Educational Assessment in Health Education and Test System

Afza.Malik GDA

Nursing Test System for Education and Certification

Educational Assessment in Health Education and Test System

Assessment  in health education can be done by test and inn nursing by National Council Licensure Examinations, the NCLEX-RN or NCLEX-PN.

Assessment And The Educational Process

    In all areas of nursing education and practice, assessment is important to obtain information about student learning, evaluate competencies and clinical performance, and arrive at other decisions about students and nurses. Assessment is integral to monitoring the quality of educational and healthcare programs. By evaluating outcomes achieved by students, graduates, and patients, the effectiveness of programs can be measured and decisions can be made about needed improvements.

    Assessment provides a means of ensuring accountability for the quality of education and services provided. Nurses, like other healthcare professionals, are accountable to their patients and society in general for meeting patients' health needs. Along the same lines, nurse educators are accountable for the quality of teaching provided to learners, outcomes achieved, and overall effectiveness of educational programs. Educational institutions also are accountable to their governing bodies and society in terms of educating graduates for present and future roles.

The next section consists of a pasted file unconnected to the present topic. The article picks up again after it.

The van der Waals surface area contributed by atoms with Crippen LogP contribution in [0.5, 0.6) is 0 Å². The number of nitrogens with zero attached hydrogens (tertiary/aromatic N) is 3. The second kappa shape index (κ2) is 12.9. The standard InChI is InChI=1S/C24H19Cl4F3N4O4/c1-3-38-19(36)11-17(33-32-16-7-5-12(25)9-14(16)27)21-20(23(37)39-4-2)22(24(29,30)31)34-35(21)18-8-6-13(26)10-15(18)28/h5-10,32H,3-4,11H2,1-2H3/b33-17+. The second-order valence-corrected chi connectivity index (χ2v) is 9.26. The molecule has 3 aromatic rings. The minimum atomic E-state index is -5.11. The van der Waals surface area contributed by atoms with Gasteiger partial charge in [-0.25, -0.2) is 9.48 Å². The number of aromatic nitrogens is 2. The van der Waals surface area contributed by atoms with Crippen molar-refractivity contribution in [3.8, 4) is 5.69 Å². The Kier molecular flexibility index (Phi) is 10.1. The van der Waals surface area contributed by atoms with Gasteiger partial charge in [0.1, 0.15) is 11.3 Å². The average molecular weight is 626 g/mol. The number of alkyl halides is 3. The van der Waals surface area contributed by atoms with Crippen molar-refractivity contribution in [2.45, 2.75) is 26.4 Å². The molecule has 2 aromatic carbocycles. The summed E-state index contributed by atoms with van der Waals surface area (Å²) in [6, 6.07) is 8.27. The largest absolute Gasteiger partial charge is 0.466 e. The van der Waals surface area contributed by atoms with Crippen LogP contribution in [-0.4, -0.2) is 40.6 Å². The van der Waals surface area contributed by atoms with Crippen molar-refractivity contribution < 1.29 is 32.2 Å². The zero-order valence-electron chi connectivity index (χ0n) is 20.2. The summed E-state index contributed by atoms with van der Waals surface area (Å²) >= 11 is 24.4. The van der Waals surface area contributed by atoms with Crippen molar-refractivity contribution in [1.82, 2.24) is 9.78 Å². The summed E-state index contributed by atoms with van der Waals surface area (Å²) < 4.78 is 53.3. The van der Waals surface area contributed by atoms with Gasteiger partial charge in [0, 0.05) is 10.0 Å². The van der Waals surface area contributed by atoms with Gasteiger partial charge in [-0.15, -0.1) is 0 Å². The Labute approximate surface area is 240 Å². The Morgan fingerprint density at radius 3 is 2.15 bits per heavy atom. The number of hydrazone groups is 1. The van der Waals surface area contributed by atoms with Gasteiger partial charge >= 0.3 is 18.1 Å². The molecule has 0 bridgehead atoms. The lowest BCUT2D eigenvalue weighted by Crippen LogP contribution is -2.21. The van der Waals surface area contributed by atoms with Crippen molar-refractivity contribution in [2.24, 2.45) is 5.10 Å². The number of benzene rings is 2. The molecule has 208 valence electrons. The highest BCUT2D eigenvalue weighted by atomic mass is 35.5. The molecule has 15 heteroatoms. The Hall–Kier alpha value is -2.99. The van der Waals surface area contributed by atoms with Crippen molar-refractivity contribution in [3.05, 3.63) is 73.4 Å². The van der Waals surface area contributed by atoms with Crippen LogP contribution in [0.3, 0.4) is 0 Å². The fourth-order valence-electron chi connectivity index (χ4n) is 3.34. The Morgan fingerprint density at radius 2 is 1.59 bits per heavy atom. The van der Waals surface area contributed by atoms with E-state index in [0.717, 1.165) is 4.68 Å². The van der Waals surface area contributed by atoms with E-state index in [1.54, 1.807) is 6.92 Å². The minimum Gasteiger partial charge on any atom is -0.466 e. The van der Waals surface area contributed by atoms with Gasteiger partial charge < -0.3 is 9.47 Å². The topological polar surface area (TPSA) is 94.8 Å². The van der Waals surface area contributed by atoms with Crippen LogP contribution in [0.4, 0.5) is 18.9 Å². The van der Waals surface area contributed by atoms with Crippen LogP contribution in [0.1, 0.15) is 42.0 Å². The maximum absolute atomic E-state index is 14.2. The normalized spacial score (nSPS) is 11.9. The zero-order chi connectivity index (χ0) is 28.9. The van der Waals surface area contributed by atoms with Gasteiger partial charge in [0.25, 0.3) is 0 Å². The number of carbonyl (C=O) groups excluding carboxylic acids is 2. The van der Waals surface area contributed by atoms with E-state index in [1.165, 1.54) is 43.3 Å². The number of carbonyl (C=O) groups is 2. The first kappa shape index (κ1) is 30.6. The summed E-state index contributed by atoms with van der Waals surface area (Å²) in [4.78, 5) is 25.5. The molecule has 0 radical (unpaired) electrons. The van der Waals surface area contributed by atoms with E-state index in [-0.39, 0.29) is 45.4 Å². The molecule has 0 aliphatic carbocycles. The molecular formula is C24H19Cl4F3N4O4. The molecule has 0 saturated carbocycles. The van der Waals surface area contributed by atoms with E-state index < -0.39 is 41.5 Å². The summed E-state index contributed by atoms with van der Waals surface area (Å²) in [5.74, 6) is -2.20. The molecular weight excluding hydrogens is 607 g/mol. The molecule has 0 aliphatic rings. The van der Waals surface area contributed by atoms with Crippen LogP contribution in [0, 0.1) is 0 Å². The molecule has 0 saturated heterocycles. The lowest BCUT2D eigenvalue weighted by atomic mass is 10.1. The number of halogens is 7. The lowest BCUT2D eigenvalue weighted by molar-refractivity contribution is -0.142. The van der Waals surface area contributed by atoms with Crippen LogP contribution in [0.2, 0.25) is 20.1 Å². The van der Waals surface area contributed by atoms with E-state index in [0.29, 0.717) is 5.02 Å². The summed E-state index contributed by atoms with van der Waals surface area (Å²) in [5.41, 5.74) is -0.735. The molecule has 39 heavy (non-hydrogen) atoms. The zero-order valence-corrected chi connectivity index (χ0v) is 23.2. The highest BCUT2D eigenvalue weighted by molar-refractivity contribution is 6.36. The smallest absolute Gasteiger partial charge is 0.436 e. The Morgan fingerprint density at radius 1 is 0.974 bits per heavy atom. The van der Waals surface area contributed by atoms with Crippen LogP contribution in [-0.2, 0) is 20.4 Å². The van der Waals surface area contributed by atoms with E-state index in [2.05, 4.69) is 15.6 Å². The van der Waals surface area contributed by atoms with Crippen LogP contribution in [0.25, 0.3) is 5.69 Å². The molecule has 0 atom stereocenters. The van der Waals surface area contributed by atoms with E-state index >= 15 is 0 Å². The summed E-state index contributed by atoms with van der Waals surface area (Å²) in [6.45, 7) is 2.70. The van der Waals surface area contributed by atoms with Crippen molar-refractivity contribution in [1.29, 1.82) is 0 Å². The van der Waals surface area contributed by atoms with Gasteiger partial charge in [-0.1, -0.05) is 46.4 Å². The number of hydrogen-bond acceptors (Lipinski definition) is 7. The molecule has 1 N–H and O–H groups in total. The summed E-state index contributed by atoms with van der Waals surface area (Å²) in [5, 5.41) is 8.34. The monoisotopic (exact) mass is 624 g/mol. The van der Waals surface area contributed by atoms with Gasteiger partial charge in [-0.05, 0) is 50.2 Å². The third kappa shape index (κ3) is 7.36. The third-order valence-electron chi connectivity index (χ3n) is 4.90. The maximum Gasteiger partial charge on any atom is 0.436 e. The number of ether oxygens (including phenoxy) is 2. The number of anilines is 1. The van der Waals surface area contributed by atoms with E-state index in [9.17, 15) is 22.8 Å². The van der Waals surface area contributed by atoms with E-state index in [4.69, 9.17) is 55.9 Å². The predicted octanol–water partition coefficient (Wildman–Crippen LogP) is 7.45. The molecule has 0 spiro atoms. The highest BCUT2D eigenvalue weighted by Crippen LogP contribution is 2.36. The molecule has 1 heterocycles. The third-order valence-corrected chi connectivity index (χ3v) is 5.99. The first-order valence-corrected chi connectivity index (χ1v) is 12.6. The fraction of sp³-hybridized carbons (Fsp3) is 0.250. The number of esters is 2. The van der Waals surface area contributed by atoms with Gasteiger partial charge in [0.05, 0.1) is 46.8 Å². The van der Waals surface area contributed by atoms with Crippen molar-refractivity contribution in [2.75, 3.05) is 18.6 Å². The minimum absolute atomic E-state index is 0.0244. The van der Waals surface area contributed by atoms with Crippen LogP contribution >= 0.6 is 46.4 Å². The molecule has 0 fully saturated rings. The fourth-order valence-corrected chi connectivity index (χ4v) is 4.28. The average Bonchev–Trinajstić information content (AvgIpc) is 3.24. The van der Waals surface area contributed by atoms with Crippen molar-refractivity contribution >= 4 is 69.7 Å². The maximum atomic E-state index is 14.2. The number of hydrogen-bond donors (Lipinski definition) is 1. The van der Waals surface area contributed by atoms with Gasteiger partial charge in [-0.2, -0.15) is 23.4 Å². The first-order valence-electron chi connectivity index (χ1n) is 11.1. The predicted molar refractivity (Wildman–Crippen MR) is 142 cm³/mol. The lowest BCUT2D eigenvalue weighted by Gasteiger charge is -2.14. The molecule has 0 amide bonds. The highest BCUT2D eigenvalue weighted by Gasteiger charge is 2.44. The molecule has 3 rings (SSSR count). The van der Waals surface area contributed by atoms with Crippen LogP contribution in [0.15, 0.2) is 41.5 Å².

Through assessment, nurse educators and other healthcare professionals collect information for evaluating the quality of their teaching and programs as well as documenting outcomes for others to review. All educators, regardless of the setting, need to be knowledgeable about assessment, testing, measurement, and evaluation.


    Educational assessment involves collecting information to make decisions about learners, programs, and educational policies. Mislevy (2017) defined assessment as gathering information about what students know and can do. Are students learning the important concepts in the course and developing the clinical competencies? With information collected through assessment, the teacher can determine relevant learning activities to meet students' learning needs and help them improve performance.

Assessment that provides information about learning needs is diagnostic; Teachers use that information to decide on the appropriate content, learning activities, and practice opportunities for students to meet the desired learning outcomes. Assessment also generates feedback for students, which is particularly important in clinical practice as students develop their competencies and learn to think through complex clinical situations.